After some text has been translated, we need to get the translated Properties files, so our tool launches this command:
pootle –config=/etc/pootle.conf sync_stores --overwrite
This copies the data held in the Pootle database into files. Every language has its own directory, so if we have a file called org.scantamburlo.i18ntest.properties inside the en directory, there would be a file with the same name inside the it, zh_CN and pt_BR directories .
I18N simplified with NetBeans
We have always followed the good programming practice to put all the strings that will be visualized to the user in a Properties files. The default language is English and the Properties file contains couples like MyPanel.MyLabel.text=Text on the label . If we want to provide an Italian translation we just have to create another file that contains the same keys with the Italian text like MyPanel.MyLabel.text=Testo sulla Label . By default in NetBeans this files are called Bundle.properties and there is one per package, the file that contains the translations is called Bundle_it_IT.properties for the Italian that is spoken in Italy (for your information, Italian is also spoken in Switzerland).
When we want to retrieve the value of the String we use the org.openide.util.NbBundle class, it has some useful static methods to retrieve the translated strings like:
NetBeans will check first the language that comes out from Locale.getDefault(), and if it is not found it will make some effort to find the closest one; for instance if a translation in Bundle_it_IT.properties is not found, it will search in Bundle_it.properties and finally in Bundle.properties.
Creating modules for translations
There were several possibility to distribute the translations to our users, but there is no automatic wizard or tool to automatize the process, so we had to create the scripts that does it.
The simplest way to provide an internationalization would be to put the translated Property files into the package of the original file. For instance we copy the translated files from the Pootle it directory (it stands for Italian) to the corresponding java package and rename the file Bundle_it_IT.properties . The same thing for other languages, if it was for Brazilian Portuguese the file would have been Bundle_pt_BR.properties. This method has a major drawback, every time we update our translations we had to publish the whole module.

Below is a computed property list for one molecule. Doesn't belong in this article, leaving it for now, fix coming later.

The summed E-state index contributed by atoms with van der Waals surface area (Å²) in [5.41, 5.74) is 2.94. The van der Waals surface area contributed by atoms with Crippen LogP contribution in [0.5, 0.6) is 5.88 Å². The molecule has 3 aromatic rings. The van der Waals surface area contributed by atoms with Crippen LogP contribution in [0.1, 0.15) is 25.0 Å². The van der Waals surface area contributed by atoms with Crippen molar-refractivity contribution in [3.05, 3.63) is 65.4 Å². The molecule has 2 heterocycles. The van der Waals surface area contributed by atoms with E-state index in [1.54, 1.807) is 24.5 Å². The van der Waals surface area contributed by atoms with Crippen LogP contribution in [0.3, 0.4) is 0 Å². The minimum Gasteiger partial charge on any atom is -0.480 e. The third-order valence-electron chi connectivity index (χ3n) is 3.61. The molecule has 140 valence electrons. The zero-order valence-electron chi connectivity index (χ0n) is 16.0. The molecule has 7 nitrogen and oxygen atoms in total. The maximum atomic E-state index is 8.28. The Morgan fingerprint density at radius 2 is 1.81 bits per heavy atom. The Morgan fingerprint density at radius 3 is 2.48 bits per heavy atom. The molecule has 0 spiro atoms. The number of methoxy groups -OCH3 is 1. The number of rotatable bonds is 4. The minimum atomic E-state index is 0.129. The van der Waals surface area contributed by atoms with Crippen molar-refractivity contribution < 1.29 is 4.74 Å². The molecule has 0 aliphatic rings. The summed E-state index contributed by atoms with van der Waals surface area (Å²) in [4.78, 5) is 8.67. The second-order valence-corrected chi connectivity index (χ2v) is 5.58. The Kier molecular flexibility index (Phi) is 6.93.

Luckily we are on the NetBeans platform and it provides a way to distribute the translations on a different module as stated here:
For each module we could have created another module for translation but it would have been very bothersome, we have almost one hundred modules, and supporting two languages would have tripled that number.
One hint came from our project leader and from this post http://blogs.kiyut.com/tonny/2008/08/06/netbeans-platform-localization-as-plugins/#.Uf6td21GaHM : we can create a module for each language, Italian, Chinese and Portuguese and distribute it separately.
Assuming you have one ore more modules you want to translate and you want to build a module that contains the translation for a language:
First of all we created a module for language, for instance you can give it the codenamebase org.scantamburlo.translation.it or whatever you like.
Create this directories into it <module_directory>release\modules\locale .
For each module you want to translate create a jar file in this directory, the jar file must be named as the codenamebase of the module with dots replaced by the “-” character, an underscore, the code for the language and “.jar”. For instance to translate a module with codenamebase org.scantamburlo.i18ntest in Italian you must create a file called org-scantamburlo-i18ntest_it_IT.jar . This jar file must contain the same packages as the original module and wherever a Bundle.properties file is present in the original module a Bundle_it_IT.properties, of course it must contain the translate strings.
The modules must require restart, so right click on it, select “Properties” → “Packaging” and check “Needs Restart on Install”
If your module belongs to a suite of modules add this line to the project.properties nbm.target.cluster=<name_of_the_cluster>
If you want to test the translation and the default locale is different than Italian/Italy add this to the default_options property –locale it:IT , notice the colon instead of the underscore.
At this point after you install the module and restart the application, you will see the translation applied.
In our RCP as a first step we decided to translate just the text, but the Netbeans platform offers the possibility to add internationalized entries in the layer and also have internationalized images.
All the process of sending the Property files to Pootle and the creations of the modules containing the translations was automatized via Jenkins (http://jenkins-ci.org/), it will come into production the next month.
Thanks to my coworkers Matteo Di Giovinazzo and Paolo Repele for helping with this project!
I have attached a working example.